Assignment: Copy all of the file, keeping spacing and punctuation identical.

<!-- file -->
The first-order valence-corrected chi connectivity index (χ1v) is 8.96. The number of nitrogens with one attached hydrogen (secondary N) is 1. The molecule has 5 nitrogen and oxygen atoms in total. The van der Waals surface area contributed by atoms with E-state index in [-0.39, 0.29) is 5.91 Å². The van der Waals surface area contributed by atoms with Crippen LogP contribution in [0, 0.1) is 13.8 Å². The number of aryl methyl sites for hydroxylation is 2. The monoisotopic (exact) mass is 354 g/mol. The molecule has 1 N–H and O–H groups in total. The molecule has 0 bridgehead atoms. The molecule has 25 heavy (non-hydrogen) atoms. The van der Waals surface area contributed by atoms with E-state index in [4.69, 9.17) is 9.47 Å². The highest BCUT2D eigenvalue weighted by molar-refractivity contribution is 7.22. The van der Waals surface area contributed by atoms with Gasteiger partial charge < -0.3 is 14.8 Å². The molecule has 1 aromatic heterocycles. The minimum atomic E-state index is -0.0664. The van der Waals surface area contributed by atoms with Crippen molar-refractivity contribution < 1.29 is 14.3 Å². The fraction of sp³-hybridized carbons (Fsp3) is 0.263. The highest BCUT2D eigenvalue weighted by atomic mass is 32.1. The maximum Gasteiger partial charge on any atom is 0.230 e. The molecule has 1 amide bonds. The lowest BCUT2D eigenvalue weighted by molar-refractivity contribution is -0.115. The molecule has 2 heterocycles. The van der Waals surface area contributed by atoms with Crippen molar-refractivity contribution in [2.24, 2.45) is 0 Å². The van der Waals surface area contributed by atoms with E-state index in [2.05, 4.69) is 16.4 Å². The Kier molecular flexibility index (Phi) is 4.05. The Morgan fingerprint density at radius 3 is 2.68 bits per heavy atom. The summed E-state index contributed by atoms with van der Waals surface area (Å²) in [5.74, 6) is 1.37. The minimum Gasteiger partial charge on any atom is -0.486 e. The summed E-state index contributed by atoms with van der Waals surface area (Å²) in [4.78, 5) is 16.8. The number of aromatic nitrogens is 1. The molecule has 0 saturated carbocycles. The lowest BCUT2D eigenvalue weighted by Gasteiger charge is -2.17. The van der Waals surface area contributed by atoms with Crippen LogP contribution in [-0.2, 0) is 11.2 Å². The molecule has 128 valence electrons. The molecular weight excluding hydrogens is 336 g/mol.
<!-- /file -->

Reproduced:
The first-order valence-corrected chi connectivity index (χ1v) is 8.96. The number of nitrogens with one attached hydrogen (secondary N) is 1. The molecule has 5 nitrogen and oxygen atoms in total. The van der Waals surface area contributed by atoms with E-state index in [-0.39, 0.29) is 5.91 Å². The van der Waals surface area contributed by atoms with Crippen LogP contribution in [0, 0.1) is 13.8 Å². The number of aryl methyl sites for hydroxylation is 2. The monoisotopic (exact) mass is 354 g/mol. The molecule has 1 N–H and O–H groups in total. The molecule has 0 bridgehead atoms. The molecule has 25 heavy (non-hydrogen) atoms. The van der Waals surface area contributed by atoms with E-state index in [4.69, 9.17) is 9.47 Å². The highest BCUT2D eigenvalue weighted by molar-refractivity contribution is 7.22. The van der Waals surface area contributed by atoms with Gasteiger partial charge < -0.3 is 14.8 Å². The molecule has 1 aromatic heterocycles. The minimum atomic E-state index is -0.0664. The van der Waals surface area contributed by atoms with Crippen molar-refractivity contribution < 1.29 is 14.3 Å². The fraction of sp³-hybridized carbons (Fsp3) is 0.263. The highest BCUT2D eigenvalue weighted by atomic mass is 32.1. The maximum Gasteiger partial charge on any atom is 0.230 e. The molecule has 1 amide bonds. The lowest BCUT2D eigenvalue weighted by molar-refractivity contribution is -0.115. The molecule has 2 heterocycles. The van der Waals surface area contributed by atoms with Crippen molar-refractivity contribution in [2.24, 2.45) is 0 Å². The van der Waals surface area contributed by atoms with E-state index in [2.05, 4.69) is 16.4 Å². The Kier molecular flexibility index (Phi) is 4.05. The Morgan fingerprint density at radius 3 is 2.68 bits per heavy atom. The summed E-state index contributed by atoms with van der Waals surface area (Å²) in [5.74, 6) is 1.37. The minimum Gasteiger partial charge on any atom is -0.486 e. The summed E-state index contributed by atoms with van der Waals surface area (Å²) in [4.78, 5) is 16.8. The number of aromatic nitrogens is 1. The molecule has 0 saturated carbocycles. The lowest BCUT2D eigenvalue weighted by Gasteiger charge is -2.17. The van der Waals surface area contributed by atoms with Crippen LogP contribution in [-0.2, 0) is 11.2 Å². The molecule has 128 valence electrons. The molecular weight excluding hydrogens is 336 g/mol.